The Biden administration is appearing to endorse Israel’s escalations against Iran — a move that would necessitate U.S. involvement in a new Middle East conflict no one wants.
Nides’s words come after recent high-level military drills between Israel and the United States intended to showcase the ability to strike Iranian targets, as well as recent acts of sabotage and assassination inside Iran believed to have been carried out by both countries.
It was not clear whether Nides was speaking on his own behalf or outlining an official change in U.S. policy, though the Biden administration has not walked back the remarks. In a press conference, Secretary of State Antony Blinken said that the remarks reflected consistent U.S. support of Israeli security. The U.S. has continued to support Israel’s increasingly hawkish Iran policies, including its “octopus doctrine” of strikes inside Iran as well as at Iranian targets throughout the region.
Meanwhile, at first blush, the U.S. has little to lose, diplomatically speaking: The Iran nuclear deal is dead, thanks in large part to the Biden administration’s hesitance to reenter the agreement.
On closer examination, though, the Israeli escalations mean that the U.S. now faces the unsavory prospect of a major crisis flaring up in the Middle East at the exact moment when its bandwidth is already stretched thin because of a major war in Europe and its deteriorating relationship with China.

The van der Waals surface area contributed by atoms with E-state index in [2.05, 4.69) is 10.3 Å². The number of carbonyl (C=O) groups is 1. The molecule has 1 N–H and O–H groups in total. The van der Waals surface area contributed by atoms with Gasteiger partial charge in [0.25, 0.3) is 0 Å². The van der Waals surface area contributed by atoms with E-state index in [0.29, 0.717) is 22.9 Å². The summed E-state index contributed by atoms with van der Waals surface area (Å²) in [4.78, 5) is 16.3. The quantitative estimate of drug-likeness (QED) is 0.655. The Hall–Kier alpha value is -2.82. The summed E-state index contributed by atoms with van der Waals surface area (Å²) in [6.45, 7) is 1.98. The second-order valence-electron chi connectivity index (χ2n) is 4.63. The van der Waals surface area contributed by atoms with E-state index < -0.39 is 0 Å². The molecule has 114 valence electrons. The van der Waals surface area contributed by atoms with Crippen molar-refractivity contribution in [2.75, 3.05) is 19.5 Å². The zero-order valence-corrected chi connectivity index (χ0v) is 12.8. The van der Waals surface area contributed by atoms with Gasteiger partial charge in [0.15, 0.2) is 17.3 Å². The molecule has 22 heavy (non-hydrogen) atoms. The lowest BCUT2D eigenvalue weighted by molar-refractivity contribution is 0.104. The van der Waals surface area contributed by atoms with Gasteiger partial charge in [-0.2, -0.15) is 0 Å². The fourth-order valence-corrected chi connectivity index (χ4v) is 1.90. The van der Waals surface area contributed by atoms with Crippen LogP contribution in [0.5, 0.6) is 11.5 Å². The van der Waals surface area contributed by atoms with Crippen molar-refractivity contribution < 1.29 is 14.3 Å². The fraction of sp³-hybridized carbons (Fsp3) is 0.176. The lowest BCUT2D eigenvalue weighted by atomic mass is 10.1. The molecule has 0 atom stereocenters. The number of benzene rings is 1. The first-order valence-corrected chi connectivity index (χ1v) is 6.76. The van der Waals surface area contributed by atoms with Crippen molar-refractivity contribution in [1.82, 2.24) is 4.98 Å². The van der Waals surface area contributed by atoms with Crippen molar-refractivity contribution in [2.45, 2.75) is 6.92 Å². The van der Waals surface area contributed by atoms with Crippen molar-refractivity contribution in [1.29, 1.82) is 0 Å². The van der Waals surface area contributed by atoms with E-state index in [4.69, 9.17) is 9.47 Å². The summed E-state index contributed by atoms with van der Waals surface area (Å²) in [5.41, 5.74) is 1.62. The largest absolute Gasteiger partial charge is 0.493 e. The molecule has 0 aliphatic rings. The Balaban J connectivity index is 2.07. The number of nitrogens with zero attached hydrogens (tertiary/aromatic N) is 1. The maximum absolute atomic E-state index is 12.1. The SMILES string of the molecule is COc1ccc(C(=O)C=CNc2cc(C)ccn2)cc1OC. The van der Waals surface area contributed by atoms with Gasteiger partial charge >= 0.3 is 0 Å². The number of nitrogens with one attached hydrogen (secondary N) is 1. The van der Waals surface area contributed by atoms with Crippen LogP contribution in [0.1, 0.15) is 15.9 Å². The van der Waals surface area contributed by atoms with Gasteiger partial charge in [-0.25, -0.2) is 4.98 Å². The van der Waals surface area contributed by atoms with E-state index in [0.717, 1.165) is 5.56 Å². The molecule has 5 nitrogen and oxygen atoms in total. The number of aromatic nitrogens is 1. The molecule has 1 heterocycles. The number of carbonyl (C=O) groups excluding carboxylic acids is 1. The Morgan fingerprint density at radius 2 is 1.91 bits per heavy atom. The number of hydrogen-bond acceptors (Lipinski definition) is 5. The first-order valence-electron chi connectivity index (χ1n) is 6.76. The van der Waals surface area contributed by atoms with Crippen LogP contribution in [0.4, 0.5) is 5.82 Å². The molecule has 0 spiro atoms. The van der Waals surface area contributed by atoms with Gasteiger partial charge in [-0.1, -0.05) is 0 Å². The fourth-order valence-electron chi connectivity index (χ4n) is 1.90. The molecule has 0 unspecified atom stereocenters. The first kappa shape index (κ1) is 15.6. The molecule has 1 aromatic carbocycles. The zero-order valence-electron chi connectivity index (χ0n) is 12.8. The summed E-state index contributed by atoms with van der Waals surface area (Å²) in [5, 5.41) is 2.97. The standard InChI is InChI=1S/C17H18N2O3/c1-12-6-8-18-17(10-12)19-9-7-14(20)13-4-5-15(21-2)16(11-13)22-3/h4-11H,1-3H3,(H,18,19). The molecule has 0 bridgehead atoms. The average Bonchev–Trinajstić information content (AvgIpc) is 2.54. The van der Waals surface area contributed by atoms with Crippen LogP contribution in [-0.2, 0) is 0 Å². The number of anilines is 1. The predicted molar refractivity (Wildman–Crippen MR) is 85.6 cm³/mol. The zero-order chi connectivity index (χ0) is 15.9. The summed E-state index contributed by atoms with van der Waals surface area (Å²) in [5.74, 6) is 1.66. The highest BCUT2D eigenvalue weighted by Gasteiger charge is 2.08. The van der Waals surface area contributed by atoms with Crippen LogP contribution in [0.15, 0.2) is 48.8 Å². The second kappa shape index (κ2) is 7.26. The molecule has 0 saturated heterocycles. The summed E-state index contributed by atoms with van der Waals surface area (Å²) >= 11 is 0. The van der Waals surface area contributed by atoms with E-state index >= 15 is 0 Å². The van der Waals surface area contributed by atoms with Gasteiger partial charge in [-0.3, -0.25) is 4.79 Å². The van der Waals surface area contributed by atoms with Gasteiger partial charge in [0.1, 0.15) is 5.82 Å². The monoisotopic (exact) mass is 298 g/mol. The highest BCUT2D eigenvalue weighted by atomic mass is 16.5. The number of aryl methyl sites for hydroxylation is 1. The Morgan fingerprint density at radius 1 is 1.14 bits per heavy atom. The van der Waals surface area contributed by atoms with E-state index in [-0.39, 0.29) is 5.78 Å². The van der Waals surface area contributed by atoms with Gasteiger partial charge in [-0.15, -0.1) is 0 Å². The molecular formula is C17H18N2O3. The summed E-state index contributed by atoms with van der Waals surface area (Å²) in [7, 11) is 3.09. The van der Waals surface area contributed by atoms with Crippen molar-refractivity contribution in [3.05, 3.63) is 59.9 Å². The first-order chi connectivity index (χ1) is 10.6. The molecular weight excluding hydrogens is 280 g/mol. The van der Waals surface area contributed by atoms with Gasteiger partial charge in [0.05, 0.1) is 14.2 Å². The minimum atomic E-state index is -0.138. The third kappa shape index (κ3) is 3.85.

“It’s now abundantly clear that the decision to leave the JCPOA was a blunder of enormous proportions, because it allowed Iran to restart its nuclear program and raise once again the question of what the U.S., Israel, or anyone else might do about it. This is exactly what many people warned about, and it’s exactly what’s happened,” said Stephen Walt, an international relations professor at the Harvard Kennedy School, referring to the nuclear deal by the initials of its former name, Joint Comprehensive Plan of Action. “One of the reasons that you want to try to negotiate settlements to issues in dispute is that there are always new issues that come along. Now, while the administration has its hands full in Europe and elsewhere, it is possible that they will have another major crisis to deal with in the Middle East.”
The nuclear deal was intended to avoid the Middle East confrontation now visible on the horizon. Signed by President Barack Obama in 2015, the deal traded strict limits on Iran’s nuclear program in exchange for its reintegration into the global economy.
When President Donald Trump violated the deal, in an apparent fit of personal pique at Obama, this pragmatic arrangement went out the window — not only removing limits on Iran’s nuclear program, but also politically empowering hard-liners inside Iran who had balked at negotiating in the first place and helping them to victory in Iran’s 2021 presidential elections.
“From the Iranian perspective, Trump’s decision to leave the JCPOA made it look like the moderates inside Iran had simply been fooled — taken to cleaners by the Americans. They did all the things we asked them to do, they were in compliance, then we reneged on the deal,” said Walt. “That allowed the hard-liners to come in and say that we should not talk to Washington anyways because they’re untrustworthy.”
With the Iran deal buried, there is no realistic prospect of dialogue with an increasingly hermetic and repressive government inside Iran.